Entries in (1)


FBI Investigates 'Revenge Porn' Website Founder YORK) -- The FBI is investigating the founder of a "revenge porn" website, where scorned lovers were posting nude photos and videos of their ex-partners anonymously.

Officials would only confirm to Nightline that there was an investigation, but declined to comment further on any other details.

Hunter Moore, 26, used to run a website called, which he told Nightline he had launched as a place for "public humiliation." On the site, users could upload sexually explicit photos and videos without a victim's permission, and include screen grabs of Facebook accounts and links to Twitter accounts. A section on the website also allowed people to comment on the photos and videos.

The site became so popular that Moore said he was getting nearly 5 million hits a month. But in April, Moore sold his website for less than $15,000 to, a social website on which people can share stories about being bullied and seek help. was taken down.

But before that, Kayla Laws, a 25-year-old aspiring actress, said nude photos of herself that she took but never distributed surfaced on Laws claims her computer was hacked.

"To be seen on that website is like, breaks my heart inside," she said. "It ruins everything I've built up for myself. It's embarrassing to know that they've seen that photo of me and they know what I look like topless because of that site."

Her mother Charlotte Laws, who is a private investigator, said she was outraged and contacted the FBI after Moore refused to take down her daughter's photos.

"We first asked him, we sent him a cease-and-desist and a take-down notice, and he basically said 'screw off,' in so many words," Charlotte Laws said.

She said she convinced the FBI to launch an investigation into whether Kayle's computer was hacked.

"The FBI, I've been extremely impressed with them," Charlotte Laws said. "They're highly competent and extremely responsive."

Moore denied that he ever hacked anyone's naked photos.

Before was shut down in April, Moore boasted to Nightline that he was a self-proclaimed "professional life ruin-er" and he had no scruples about hosting the website because the people on it were simply "characters and avatars and icons on a screen" to him and he wanted to take "full advantage of people's mistakes."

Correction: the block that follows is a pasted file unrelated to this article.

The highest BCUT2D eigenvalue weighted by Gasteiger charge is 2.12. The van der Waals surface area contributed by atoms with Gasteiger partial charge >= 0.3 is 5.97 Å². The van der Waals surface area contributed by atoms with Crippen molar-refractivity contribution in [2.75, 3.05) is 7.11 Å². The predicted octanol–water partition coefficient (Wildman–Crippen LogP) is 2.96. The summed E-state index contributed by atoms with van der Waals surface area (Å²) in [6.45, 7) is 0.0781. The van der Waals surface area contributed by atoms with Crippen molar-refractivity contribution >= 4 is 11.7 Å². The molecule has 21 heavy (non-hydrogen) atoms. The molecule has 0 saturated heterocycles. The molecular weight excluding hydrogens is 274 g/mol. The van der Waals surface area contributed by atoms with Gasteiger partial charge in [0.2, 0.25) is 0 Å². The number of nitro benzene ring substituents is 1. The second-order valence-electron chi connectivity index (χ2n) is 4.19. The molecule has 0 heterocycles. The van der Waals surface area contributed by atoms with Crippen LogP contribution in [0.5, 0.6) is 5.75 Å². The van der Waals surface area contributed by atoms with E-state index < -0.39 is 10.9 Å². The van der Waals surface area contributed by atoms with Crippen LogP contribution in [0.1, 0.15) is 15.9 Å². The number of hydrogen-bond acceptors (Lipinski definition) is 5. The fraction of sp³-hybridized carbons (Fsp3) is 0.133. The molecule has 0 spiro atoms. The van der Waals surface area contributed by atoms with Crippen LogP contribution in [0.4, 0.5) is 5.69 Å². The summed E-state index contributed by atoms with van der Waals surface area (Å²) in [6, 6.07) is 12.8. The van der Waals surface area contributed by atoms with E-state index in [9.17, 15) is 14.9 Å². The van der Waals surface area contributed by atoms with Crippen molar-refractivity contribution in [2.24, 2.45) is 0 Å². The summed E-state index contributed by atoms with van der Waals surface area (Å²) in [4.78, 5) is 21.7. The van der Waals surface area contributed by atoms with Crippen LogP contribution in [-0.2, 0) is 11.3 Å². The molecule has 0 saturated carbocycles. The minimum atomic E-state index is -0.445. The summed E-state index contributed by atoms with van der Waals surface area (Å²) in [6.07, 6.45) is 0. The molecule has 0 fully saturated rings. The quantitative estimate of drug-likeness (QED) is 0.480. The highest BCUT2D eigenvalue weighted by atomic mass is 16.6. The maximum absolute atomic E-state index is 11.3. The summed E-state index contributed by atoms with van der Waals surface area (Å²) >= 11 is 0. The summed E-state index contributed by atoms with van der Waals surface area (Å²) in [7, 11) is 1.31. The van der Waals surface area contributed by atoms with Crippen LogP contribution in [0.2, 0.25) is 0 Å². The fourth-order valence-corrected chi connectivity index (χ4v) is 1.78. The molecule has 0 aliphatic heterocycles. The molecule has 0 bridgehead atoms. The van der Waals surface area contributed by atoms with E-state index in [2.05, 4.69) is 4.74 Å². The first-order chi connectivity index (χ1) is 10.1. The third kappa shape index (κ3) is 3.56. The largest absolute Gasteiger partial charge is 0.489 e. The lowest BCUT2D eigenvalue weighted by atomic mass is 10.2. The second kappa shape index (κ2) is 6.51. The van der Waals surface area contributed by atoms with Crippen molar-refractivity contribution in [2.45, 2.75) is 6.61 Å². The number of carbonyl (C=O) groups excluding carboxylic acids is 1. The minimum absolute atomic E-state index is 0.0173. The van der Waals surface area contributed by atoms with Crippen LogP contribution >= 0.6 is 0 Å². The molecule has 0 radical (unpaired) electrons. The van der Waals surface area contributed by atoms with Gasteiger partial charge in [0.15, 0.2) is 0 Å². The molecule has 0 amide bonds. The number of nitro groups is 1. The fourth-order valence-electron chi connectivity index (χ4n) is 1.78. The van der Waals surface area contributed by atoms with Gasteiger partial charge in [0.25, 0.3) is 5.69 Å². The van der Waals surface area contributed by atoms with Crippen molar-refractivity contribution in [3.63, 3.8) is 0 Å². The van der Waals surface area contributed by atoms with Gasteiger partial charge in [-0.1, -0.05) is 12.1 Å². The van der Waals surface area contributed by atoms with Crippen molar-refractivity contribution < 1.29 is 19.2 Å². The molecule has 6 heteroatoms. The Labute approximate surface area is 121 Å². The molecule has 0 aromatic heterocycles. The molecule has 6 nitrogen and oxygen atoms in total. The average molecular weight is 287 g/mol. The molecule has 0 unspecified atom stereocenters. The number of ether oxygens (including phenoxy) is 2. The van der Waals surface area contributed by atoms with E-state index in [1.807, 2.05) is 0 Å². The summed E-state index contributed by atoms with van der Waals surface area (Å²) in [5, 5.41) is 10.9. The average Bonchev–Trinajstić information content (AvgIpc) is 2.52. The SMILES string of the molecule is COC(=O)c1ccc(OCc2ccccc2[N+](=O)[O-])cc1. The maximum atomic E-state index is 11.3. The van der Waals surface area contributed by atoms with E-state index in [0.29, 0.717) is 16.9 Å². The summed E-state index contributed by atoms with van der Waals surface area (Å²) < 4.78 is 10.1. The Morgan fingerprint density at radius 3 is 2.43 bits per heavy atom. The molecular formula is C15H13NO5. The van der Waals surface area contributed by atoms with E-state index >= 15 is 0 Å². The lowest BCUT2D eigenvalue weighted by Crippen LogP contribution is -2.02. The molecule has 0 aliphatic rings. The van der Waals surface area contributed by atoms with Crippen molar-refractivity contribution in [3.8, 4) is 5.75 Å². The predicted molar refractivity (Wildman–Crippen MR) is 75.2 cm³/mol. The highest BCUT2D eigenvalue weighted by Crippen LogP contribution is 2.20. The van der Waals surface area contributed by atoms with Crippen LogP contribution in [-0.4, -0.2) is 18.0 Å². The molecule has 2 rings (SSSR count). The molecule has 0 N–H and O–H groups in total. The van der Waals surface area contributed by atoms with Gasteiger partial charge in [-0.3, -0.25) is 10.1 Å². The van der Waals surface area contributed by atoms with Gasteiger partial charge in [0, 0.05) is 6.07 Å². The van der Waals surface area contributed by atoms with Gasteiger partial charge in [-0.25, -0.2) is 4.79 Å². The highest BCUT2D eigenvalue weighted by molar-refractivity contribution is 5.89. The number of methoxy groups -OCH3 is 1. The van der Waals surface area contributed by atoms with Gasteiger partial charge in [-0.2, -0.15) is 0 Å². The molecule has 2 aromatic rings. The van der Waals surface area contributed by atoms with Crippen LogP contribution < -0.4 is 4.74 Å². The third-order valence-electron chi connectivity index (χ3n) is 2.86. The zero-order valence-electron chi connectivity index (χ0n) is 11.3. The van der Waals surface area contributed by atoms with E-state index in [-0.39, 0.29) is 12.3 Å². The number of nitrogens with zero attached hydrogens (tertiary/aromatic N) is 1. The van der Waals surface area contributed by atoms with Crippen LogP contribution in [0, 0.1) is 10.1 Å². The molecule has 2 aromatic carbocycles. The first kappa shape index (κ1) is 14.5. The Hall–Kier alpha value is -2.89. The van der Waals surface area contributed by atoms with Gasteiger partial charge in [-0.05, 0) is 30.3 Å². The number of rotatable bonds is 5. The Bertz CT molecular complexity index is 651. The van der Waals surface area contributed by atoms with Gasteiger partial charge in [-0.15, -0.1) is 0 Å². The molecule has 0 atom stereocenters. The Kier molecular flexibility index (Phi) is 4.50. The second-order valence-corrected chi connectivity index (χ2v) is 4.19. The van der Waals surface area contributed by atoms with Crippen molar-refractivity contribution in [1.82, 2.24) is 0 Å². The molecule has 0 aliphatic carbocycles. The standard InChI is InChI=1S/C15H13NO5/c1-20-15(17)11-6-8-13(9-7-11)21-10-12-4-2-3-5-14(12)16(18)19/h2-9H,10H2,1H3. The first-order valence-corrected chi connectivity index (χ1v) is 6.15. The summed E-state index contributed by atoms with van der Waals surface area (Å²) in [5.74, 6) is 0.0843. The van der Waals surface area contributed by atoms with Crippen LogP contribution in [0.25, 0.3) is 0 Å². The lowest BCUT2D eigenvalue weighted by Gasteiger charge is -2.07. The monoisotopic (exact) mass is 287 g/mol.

Moore also bragged about the multiple cease-and-desist letters and complaints he got from victims' lawyers, and said his typical response was either to send a dirty picture or a simple "LOL."

Just as YouTube hosts other people's videos, fell into the same category -- the person submitting the picture accepts full responsibility for uploading it.

"Your only remedy is against the person who took the picture and posted it," said Bruce Johnson, an attorney in Seattle who specializes in First Amendment and media cases. "There's no real remedy against the website that's posting that photo. The best advice is not to disseminate the picture to begin with."

When bought Moore's site and shut it down --'s URL now re-directs to -- it seemed that Moore had changed his tune. The site hosted a letter from him filled with words that sounded nothing like the rebel Nightline had previously interviewed.

"I think it's important that everyone realizes the damage that online bullying can cause," Moore wrote.

James McGibney, a former marine and founder of, told Nightline he did a public service by shutting down Moore, something he said even the government wasn't able to do. However, several critics called the move a media stunt because the re-direct from occurred less than a week after launched, and received two million visitors from it.

McGibney denied that shutting down was for personal gain.

"Do you know what kind of base [Moore has], the subscriber base?" he said. "It's not the type of people I want on BullyVille."

But isn't McGibney's only website. His bread and butter is, a website where anyone can accuse someone of cheating on a spouse or a partner and post it anonymously. But McGibney said is nothing like Moore's "revenge porn" website.

"There is no doubt I believe in what I'm doing or I wouldn't do it," McGibney said. "[] was not started for revenge or for malicious intent. It was designed to warn people, and I'm never going to change that thought because that's what I believe in."

Moore may have turned humiliation into a business model, but he hasn't cornered the market on getting even. Today, revenge is something he is trying to avoid.

Copyright 2012 ABC News Radio

ABC News Radio